next few years when tier one projects near completion. Only minor tweaks were made to the tier one proposal leading up to the April 24 board meeting, where trustees will have their chance to provide feedback or ask for changes. Mayor Robert Callero was satisfied with the open house and said he believes trustees will provide adequate direction and support next week. “The general feedback we received from residents and homeowners about the proposed capital improvement projects and the possibility of flood control assistance was very positive,” Callero said. “The funding has been approved and by May we will have a storm water relief program.” A village-wide 0.25 percent sales tax increase was approved in January and will be implemented by the Illinois Department of Revenue on July 1.The expected $2 million generated annually by the tax will be used for police and fire pension contributions until repayment of storm water bonds begin.

for the purpose of establishing eligibility to vote. Signing a polling place registry in order to take a ballot is considered a document that verifies identity and address, and an ineligible voter knowingly confirming an obsolete address violates both sections. Violating each section is punishable with a Class 3 felony, which involves two-to-five years of incarceration. A perjury conviction also prohibits public employment for five years after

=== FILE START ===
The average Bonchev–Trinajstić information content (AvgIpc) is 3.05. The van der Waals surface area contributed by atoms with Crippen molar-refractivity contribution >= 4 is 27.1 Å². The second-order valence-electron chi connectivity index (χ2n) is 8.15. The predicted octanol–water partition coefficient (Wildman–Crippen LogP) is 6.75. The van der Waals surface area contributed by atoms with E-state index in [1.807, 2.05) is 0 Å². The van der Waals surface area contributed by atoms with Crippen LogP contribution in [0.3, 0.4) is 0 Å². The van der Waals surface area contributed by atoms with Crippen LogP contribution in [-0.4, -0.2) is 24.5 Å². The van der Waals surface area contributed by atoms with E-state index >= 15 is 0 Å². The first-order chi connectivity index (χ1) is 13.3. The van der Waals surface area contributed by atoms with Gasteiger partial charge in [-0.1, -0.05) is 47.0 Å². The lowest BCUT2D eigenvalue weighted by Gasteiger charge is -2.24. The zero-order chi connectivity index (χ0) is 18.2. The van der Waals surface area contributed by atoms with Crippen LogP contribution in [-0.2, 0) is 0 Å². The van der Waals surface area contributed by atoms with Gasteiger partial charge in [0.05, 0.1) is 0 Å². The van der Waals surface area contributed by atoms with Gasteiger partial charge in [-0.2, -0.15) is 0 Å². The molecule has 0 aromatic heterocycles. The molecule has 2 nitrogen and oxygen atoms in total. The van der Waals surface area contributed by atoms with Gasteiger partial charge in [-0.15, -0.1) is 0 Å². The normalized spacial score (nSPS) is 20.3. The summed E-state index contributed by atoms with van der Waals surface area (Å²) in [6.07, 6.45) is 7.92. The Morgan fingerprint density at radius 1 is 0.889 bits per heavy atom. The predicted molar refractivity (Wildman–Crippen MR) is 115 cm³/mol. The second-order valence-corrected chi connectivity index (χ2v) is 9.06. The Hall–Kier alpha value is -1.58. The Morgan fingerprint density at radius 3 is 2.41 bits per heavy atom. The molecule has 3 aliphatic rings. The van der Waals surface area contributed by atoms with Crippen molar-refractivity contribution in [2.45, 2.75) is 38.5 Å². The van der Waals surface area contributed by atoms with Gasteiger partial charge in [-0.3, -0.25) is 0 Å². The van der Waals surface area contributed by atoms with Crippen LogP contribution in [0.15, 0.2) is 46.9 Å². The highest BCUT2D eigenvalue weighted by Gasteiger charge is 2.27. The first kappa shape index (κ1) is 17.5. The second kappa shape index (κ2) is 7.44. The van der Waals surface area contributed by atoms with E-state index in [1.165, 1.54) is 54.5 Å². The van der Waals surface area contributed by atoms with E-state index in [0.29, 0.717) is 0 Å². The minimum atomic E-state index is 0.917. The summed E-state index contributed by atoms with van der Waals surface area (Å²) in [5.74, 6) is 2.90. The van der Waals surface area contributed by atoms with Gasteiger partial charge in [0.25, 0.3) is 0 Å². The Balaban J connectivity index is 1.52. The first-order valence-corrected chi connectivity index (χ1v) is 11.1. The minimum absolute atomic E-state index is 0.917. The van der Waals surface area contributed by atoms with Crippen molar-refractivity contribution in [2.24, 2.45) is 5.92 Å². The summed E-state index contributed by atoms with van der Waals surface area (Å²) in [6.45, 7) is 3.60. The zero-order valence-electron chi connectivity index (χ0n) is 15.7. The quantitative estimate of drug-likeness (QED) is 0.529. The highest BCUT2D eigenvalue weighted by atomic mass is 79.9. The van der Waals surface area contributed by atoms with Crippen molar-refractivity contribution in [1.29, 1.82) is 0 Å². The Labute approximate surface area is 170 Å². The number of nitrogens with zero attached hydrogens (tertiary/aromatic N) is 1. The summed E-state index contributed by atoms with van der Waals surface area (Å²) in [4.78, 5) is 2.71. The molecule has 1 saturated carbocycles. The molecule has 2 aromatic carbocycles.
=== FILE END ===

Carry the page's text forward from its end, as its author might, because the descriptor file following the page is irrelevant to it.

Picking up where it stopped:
being released from the Illinois Department of Corrections – elected offices with stipends also apply. Quinn’s residency situation also caused speculation regarding her son’s potential continued enrollment at Niles West High School. Jim Szczepaniak, spokesperson for District 219, declined to comment on individual student enrollment or residency conflicts, but said the Illinois School Code allows students who began an

academic year in good standing to complete the year before further registration becomes restricted. Complaints made to the Morton Grove Public Library claim the Quinn family moved to Cincinnati, Ohio in December. Attempts to contact Quinn were unsuccessful.

Public opinion favors storm water plan




Senior Lifestyle

Building retirement confidence after recession By Jill Schlesinger Tribune Media Services

The Great Recession of 200809 blew up many a retirement plan, and now we have the data to prove it and finally understand just how damaging the boom and bust cycle has been. The Employment Benefit Research Institute (EBRI) Retirement Confidence Survey was published this month and the news is grim. How could it not be? For the last 15 years, far too many Americans jumped from one asset bubble (rising stocks in the late 1990s into early 2000) to another (real estate from 200006), hoping that the increasing value of the asset would do the work to fund retirement, instead of relying on boring old savings. I can recount dozens of conversations with former clients who said some variation of,“Why do I need to save so much if I keep earning 12 percent a year